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Are You Using The Right Russian Adjective To Talk About Nature? Posted by on Jun 29, 2017 in Nature and the outdoors

As you may know, nouns and adjectives have different forms in Russian. For example, a strong wind (сильный ветер) is different from a windmill (ветряная мельница). But how do you make a noun into an adjective and how do you make sure the chosen adjective is appropriate for the situation?

Let us look at some nature-related nouns and some adjectives derived from them. Sometimes, there will be an overlap between the meanings of the different adjectives and they can be used interchangeably. I will also be listing some set expressions with the adjectives below.

Wind — Ветер

wind farm

Image from Pexels

Ветряной — this means “powered by wind”

  • ветряная мельница — windmill

Ветреный  — “windy, characterized by high winds,” of a person: “careless, fickle”

  • ветреная погода — windy weather
  • ветреный человек — careless person

Ветровой — “pertaining to the wind”

  • ветровое стекло — windshield
  • ветровая электростанция — wind farm

Sun — Солнце

Солнечный — anything pertaining to the sun, “sunny, solar”

  • солнечные часы — sundial
  • солнечные батареи — solar panels

Water — Вода

Водный — “referring to water”

  • водные процедуры — water treatments/activities (e.g. swimming or bathing)
  • водный транспорт — water transport

Водяной — “powered by water, containing water”

  • водяной знак — watermark
  • водяная баня — bain-marie/water bath/double boiler

Fire — Огонь

fire

Image from Pexels

Огненный — “fiery, hot, bright”

  • Огненная Земля — Tierra del Fuego

Огневой — can mean the same as above but also “pertaining to fire and its effects” or “referring to military fire”

  • огневая поддержка — fire support

Sand — Песок

Песочный — “made of sand, sand-colored,” also “shortcrust pastry

  • песочные часы — hourglass
  • песочное тесто — shortcrust pastry

Песчаный — “made of sand or covered with sand”

  • песчаные дюны — sand dunes

Earth — Земля

tractor in a field

Image from Pexels

Земляной — “pertaining to soil or consisting of it, living in the ground”

  • земляные работы — earthworks, excavation
  • земляной червь — earthworm

Земельный — “pertaining to land”

  • земельный участок — plot of land
  • земельная реформа — land reform

Земной — “pertaining to planet Earth; earthly” (as opposed to heavenly in the spiritual sense)

  • земная ось — Earth axis
  • земной шар — the globe

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About the Author:Maria

Maria is a trained Russian translator. Originally hailing from Russia, she now lives in Western New York. She is excited to share her fascination with all things Russian on this blog. When she's not at her computer, she is dancing, out taking photographs or practicing German or Spanish at local language meetups. Maria's professional updates are available on her translation site and on Twitter at @intorussian.


Comments:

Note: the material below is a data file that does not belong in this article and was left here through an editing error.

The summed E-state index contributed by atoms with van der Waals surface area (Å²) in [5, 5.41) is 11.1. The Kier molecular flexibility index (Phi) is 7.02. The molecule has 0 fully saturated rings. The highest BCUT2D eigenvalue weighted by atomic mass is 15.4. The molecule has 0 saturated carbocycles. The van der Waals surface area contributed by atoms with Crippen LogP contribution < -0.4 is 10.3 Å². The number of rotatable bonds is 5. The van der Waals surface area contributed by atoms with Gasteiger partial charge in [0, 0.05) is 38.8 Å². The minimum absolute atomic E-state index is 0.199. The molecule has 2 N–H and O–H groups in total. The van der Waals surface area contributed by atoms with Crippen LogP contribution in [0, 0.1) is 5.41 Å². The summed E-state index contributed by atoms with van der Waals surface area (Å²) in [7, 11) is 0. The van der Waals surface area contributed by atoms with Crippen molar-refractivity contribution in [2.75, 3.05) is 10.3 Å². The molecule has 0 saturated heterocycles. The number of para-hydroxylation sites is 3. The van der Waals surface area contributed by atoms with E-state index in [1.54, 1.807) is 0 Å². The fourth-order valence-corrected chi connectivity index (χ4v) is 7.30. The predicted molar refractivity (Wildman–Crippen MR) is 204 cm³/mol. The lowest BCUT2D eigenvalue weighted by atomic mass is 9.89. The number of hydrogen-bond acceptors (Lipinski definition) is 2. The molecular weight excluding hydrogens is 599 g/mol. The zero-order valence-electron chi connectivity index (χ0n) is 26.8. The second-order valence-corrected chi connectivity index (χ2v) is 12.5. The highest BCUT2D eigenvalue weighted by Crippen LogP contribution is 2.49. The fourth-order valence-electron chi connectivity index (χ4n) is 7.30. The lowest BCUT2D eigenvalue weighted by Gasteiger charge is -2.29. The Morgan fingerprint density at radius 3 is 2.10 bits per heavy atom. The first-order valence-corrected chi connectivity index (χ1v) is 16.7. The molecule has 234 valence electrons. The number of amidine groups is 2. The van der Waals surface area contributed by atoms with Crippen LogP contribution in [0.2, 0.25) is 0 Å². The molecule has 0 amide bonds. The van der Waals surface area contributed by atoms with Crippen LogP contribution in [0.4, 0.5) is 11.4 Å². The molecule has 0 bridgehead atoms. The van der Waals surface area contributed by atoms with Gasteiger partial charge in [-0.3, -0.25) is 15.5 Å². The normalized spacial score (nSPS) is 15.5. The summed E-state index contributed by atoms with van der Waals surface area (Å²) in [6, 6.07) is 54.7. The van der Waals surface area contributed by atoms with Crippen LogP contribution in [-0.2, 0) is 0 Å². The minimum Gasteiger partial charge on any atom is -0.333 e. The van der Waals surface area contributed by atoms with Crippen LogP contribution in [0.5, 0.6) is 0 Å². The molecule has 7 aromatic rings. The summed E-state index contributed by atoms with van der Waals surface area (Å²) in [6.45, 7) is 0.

1. samonen:

    Well, what can one say. Very helpful and extremely useful, so thank you very much, Maria.

    A phenomenon in Russian that I find particularly hard to grasp (including these various adjectives in this post) are (the colloquial, I guess) adjectivals (or whatever, I don’t know how to call them) derived from nouns or proper nous like “мамина комната” (mom’s room), “Танина комната” (Tanya’s room) or “Иваново детство” (Ivan’s Childhood, a movie by Tarkovsky). So: Why “Иваново” instead of “Иванино” – or something else? (I’m pretty sure there are other forms in this category as well that I can’t think of right now but have a hunch about. This reminds me of some adjectives of animals in Russian such as волчий, медвежий.)

    • Maria:

      @samonen Hm, a cursory search did not really yield any explanations as to why we use ов vs ин. Just anecdotally, and based on a hunch, it looks like nouns ending in a vowel (-a) are more likely to have -ин and nouns ending in a consonant -ов. E.g. Ваня > Ванин, Андрей > Андреев, дед > дедов. I would love to see a more official confirmation of this.

      • Mike:

        @Maria from Charles E. Townsend’s Russian Word-Formation, Slavic Publishers, 1968 and 1975:

        p. 225:

        Possessive adjectives in -ин and -ов. Adjectives in -ин are built from nouns in -а denoting persons (usually words indicating kinship) and from the diminutives (nicknames) of Christian names in -а. […] Possessive adjectives in -ов are from masculine sounds or full (non diminutive) masculine Christian names.

        p. 226:

        The type in -ин is still in some use; the type in -ов is definitely archaic. Both would be normally avoided by Russia speakers in favor of the genitive…

        • Mike:

          @Mike corrections to my post:

          1. Slavica Publishers not Slavic

          2. masculine nouns not masculine sounds

          darn autocorrect!

        • Mike:

          @Mike I’d like to add an historical note. Modern surnames such as Ivanov and Gubin were actually the original patronyms. So, Boris Ivanov was “Boris belonging to Ivan.” Hence the possessive adjective. Until 1610 only members of the Rurik royal family could use patronyms formed with -ovich. In 1610 the Tsar gave the Stroganov family permission to use -ovich.

          For a full account, Google Paul Goldschmidt’s Dictionary of Russian Names – Grammar.

        • Maria:

          @Mike Thank you, Mike, for this useful addition!


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